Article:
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By Mark Bell | March 25, 2013

This review was originally published on March 25, 2013 and referenced the original title of Wyke Wreake; Review has been edited to reflect the title change…

Kate (Gemma Deerfield), still distraught over the loss of her son, calls together her sister Bec (Edwina Lea) and her sister’s boyfriend Thom (Leon Florentine) to assist her in a séance. Together in a small room, the walls decorated with occult symbols and newspaper clippings of various murderers, the three utilize a Ouija board to make contact with someone, anyone, who may be able to help Kate find her son. And make a connection they do.

At the same time, tortured soul Alex (Jon Stoley) wanders the afterlife, reliving not only his past crimes but also the occasional torments of his own Hell. With the gates of communication open, Alex is the one on the other end of the Ouija board, and while he seems genuinely regretful for his past, he’s also not above torturing his new friends. Then again, by the time the film ends, exactly who is the tormented, and who is the one doing the torment, will be open to interpretation, as are much of the story’s events, and their overall meaning.

The Rutley Brother’s Amnesiac is a nightmarishly fantastical horror tale that truly challenges one to think about what is unfolding in front of them. Considering some of the subject matter, really contemplating these elements does not always make for a pleasant time; the film walks you into the private Hells of two individuals and leaves you there, far beyond any levels of comfort.

And frankly, while I often felt myself off balance with much of what is going on, I appreciated the ambiguity and confusion that the film fosters. Often what you think is going on is not really the true story, but then again, perhaps it is, and the film is just a pile of tangled misdirections. Calling this psychological horror wouldn’t be incorrect, but I think that often the ones being psychologically tormented are those watching the film. This is not meant to be taken as a negative.

While the film does get pretty out there, I think it plays within the rules of the world it presents and, by the end of the film, all bets are off anyway. There are some bold narrative choices that I’m not going to spoil here, but I appreciated that the film toyed with the relationships of those connected via the Ouija board, and kept things from getting too obvious or predictable. Again, some things may seem hard to accept in the moment, but in hindsight everything works out, depending on your interpretation.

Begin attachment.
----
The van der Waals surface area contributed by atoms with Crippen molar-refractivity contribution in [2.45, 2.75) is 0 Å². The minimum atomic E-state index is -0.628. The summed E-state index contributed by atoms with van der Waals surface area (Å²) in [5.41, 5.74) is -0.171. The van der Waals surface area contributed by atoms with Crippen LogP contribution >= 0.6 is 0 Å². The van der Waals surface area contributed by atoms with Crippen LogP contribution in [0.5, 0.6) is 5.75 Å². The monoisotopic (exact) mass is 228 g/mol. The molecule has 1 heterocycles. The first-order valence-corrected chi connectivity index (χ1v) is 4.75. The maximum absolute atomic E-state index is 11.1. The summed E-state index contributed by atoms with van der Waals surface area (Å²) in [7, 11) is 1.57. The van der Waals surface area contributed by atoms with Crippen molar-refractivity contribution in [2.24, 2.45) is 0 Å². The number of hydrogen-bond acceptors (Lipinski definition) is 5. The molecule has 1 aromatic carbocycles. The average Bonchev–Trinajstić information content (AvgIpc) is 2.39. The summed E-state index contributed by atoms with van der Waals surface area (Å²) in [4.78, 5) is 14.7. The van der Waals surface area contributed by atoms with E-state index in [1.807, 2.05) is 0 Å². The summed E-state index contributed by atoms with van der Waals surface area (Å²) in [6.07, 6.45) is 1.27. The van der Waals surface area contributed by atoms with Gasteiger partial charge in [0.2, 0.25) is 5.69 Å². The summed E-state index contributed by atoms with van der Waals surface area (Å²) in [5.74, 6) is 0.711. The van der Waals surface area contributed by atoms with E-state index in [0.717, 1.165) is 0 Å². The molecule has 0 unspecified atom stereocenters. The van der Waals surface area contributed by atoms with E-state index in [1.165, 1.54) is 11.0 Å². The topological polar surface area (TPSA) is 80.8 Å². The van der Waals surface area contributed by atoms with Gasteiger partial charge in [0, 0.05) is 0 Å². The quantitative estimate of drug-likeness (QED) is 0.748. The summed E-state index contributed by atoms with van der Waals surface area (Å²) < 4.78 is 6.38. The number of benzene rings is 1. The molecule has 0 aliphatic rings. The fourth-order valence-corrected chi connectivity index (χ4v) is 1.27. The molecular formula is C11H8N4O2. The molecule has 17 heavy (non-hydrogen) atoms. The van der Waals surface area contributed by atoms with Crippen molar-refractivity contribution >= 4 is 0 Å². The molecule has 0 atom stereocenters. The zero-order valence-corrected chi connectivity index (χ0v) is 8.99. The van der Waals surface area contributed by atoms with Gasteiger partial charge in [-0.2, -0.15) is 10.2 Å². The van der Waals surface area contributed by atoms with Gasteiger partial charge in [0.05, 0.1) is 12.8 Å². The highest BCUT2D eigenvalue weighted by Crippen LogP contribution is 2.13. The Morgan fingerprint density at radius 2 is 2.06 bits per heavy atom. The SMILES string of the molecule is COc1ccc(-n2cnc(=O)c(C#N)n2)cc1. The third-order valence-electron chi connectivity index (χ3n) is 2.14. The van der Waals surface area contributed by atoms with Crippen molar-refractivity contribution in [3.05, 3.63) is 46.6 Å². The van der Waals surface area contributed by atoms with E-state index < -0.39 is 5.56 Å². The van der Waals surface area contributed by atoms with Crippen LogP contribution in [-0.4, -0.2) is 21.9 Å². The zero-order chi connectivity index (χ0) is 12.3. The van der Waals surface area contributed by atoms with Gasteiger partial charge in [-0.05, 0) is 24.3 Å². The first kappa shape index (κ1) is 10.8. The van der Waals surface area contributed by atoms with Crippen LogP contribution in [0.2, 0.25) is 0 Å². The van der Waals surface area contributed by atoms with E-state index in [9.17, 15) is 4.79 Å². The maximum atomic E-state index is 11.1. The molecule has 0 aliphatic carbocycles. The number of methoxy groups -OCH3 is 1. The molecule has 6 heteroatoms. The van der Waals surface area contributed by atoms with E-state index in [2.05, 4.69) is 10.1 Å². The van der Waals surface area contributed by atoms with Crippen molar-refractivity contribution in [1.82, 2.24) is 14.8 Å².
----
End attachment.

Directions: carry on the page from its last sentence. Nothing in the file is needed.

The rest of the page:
It’s not all roses, though. I often had problems understanding what was being said in sequences where characters are giving an otherworldly voice effect; the actors all have accents, so that was a challenge for me to a certain extent anyway, but when the voices start getting tweaked with demonic sounding tones, it was truly difficult to grasp what was being said. Luckily, much of those conversations become clear elsewhere, but in the moment they can be frustrating to try and decipher.

Also, while I enjoyed the pace and the tone of the film, at least the séance sequences, particularly early on, feel a bit too much like verbose exposition-fests. Understandable, and thankfully the film doesn’t dwell in that realm for long, but it is noticeable enough. It also makes the performances in those instances, which are quite natural throughout otherwise, feel forced.

Overall, if you’re looking for a nice mindfuck of a horror film, give Amnesiac a look. If you’re not too into the heady elements, the film does have its fair share of gore in proper balance, and regardless is a unique enough watch.

This film was submitted for review through our Submission for Review system. If you have a film you’d like us to see, and we aren’t already looking into it on our own, you too can utilize this service.

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